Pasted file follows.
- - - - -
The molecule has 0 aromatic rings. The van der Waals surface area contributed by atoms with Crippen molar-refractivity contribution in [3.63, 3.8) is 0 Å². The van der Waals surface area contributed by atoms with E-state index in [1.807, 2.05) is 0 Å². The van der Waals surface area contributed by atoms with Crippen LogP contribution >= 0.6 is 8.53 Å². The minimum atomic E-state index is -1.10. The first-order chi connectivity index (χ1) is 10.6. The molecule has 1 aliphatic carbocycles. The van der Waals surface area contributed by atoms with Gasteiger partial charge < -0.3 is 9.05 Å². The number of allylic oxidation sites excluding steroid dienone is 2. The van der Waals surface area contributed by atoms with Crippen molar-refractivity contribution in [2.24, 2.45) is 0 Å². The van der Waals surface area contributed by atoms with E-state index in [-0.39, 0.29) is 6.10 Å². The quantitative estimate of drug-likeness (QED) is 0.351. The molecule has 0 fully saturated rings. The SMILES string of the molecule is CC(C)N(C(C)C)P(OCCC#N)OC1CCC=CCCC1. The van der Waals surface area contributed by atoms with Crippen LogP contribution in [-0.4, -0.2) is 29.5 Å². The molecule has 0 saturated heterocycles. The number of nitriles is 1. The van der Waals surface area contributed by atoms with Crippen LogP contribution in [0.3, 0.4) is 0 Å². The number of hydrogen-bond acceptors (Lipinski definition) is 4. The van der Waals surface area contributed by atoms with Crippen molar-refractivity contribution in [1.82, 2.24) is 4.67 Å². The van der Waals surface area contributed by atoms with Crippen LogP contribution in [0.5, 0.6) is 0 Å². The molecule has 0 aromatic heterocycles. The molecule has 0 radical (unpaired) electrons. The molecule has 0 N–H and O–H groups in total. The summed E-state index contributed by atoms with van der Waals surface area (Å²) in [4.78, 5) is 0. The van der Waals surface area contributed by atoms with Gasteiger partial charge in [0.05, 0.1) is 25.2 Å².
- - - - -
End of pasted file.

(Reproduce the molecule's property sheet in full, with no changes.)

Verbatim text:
The molecule has 0 aromatic rings. The van der Waals surface area contributed by atoms with Crippen molar-refractivity contribution in [3.63, 3.8) is 0 Å². The van der Waals surface area contributed by atoms with E-state index in [1.807, 2.05) is 0 Å². The van der Waals surface area contributed by atoms with Crippen LogP contribution >= 0.6 is 8.53 Å². The minimum atomic E-state index is -1.10. The first-order chi connectivity index (χ1) is 10.6. The molecule has 1 aliphatic carbocycles. The van der Waals surface area contributed by atoms with Gasteiger partial charge < -0.3 is 9.05 Å². The number of allylic oxidation sites excluding steroid dienone is 2. The van der Waals surface area contributed by atoms with Crippen molar-refractivity contribution in [2.24, 2.45) is 0 Å². The van der Waals surface area contributed by atoms with E-state index in [-0.39, 0.29) is 6.10 Å². The quantitative estimate of drug-likeness (QED) is 0.351. The molecule has 0 fully saturated rings. The SMILES string of the molecule is CC(C)N(C(C)C)P(OCCC#N)OC1CCC=CCCC1. The van der Waals surface area contributed by atoms with Crippen LogP contribution in [-0.4, -0.2) is 29.5 Å². The molecule has 0 saturated heterocycles. The number of nitriles is 1. The van der Waals surface area contributed by atoms with Crippen LogP contribution in [0.3, 0.4) is 0 Å². The number of hydrogen-bond acceptors (Lipinski definition) is 4. The van der Waals surface area contributed by atoms with Crippen molar-refractivity contribution in [1.82, 2.24) is 4.67 Å². The van der Waals surface area contributed by atoms with Crippen LogP contribution in [0.5, 0.6) is 0 Å². The molecule has 0 aromatic heterocycles. The molecule has 0 radical (unpaired) electrons. The molecule has 0 N–H and O–H groups in total. The summed E-state index contributed by atoms with van der Waals surface area (Å²) in [4.78, 5) is 0. The van der Waals surface area contributed by atoms with Gasteiger partial charge in [0.05, 0.1) is 25.2 Å².